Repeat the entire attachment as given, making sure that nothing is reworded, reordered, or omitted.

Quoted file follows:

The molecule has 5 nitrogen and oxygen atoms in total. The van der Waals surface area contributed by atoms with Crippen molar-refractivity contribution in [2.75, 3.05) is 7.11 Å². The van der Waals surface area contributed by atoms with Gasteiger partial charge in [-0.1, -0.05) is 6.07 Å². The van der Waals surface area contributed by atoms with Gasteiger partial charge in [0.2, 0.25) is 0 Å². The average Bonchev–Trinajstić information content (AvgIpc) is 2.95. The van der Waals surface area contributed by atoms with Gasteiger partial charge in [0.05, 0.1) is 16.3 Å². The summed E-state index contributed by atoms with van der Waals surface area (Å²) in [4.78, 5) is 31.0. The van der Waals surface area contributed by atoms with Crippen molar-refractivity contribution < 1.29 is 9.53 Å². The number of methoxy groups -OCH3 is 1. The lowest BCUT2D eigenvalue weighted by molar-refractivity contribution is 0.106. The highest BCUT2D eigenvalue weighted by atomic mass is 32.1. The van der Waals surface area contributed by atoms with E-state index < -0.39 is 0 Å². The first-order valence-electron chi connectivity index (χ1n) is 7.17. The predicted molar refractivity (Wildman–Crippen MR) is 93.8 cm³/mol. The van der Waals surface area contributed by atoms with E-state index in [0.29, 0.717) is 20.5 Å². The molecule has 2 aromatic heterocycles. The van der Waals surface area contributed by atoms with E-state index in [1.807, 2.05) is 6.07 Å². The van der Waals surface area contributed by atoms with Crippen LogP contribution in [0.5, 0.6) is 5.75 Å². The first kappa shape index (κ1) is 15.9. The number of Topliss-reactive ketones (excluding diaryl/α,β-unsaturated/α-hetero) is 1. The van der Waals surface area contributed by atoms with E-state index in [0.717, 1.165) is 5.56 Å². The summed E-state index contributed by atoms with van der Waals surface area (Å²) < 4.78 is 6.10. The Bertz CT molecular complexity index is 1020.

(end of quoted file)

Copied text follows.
The molecule has 5 nitrogen and oxygen atoms in total. The van der Waals surface area contributed by atoms with Crippen molar-refractivity contribution in [2.75, 3.05) is 7.11 Å². The van der Waals surface area contributed by atoms with Gasteiger partial charge in [-0.1, -0.05) is 6.07 Å². The van der Waals surface area contributed by atoms with Gasteiger partial charge in [0.2, 0.25) is 0 Å². The average Bonchev–Trinajstić information content (AvgIpc) is 2.95. The van der Waals surface area contributed by atoms with Gasteiger partial charge in [0.05, 0.1) is 16.3 Å². The summed E-state index contributed by atoms with van der Waals surface area (Å²) in [4.78, 5) is 31.0. The van der Waals surface area contributed by atoms with Crippen molar-refractivity contribution < 1.29 is 9.53 Å². The number of methoxy groups -OCH3 is 1. The lowest BCUT2D eigenvalue weighted by molar-refractivity contribution is 0.106. The highest BCUT2D eigenvalue weighted by atomic mass is 32.1. The van der Waals surface area contributed by atoms with E-state index < -0.39 is 0 Å². The first-order valence-electron chi connectivity index (χ1n) is 7.17. The predicted molar refractivity (Wildman–Crippen MR) is 93.8 cm³/mol. The van der Waals surface area contributed by atoms with E-state index in [0.29, 0.717) is 20.5 Å². The molecule has 2 aromatic heterocycles. The van der Waals surface area contributed by atoms with E-state index in [1.807, 2.05) is 6.07 Å². The van der Waals surface area contributed by atoms with Crippen LogP contribution in [0.5, 0.6) is 5.75 Å². The first kappa shape index (κ1) is 15.9. The number of Topliss-reactive ketones (excluding diaryl/α,β-unsaturated/α-hetero) is 1. The van der Waals surface area contributed by atoms with E-state index in [0.717, 1.165) is 5.56 Å². The summed E-state index contributed by atoms with van der Waals surface area (Å²) < 4.78 is 6.10. The Bertz CT molecular complexity index is 1020.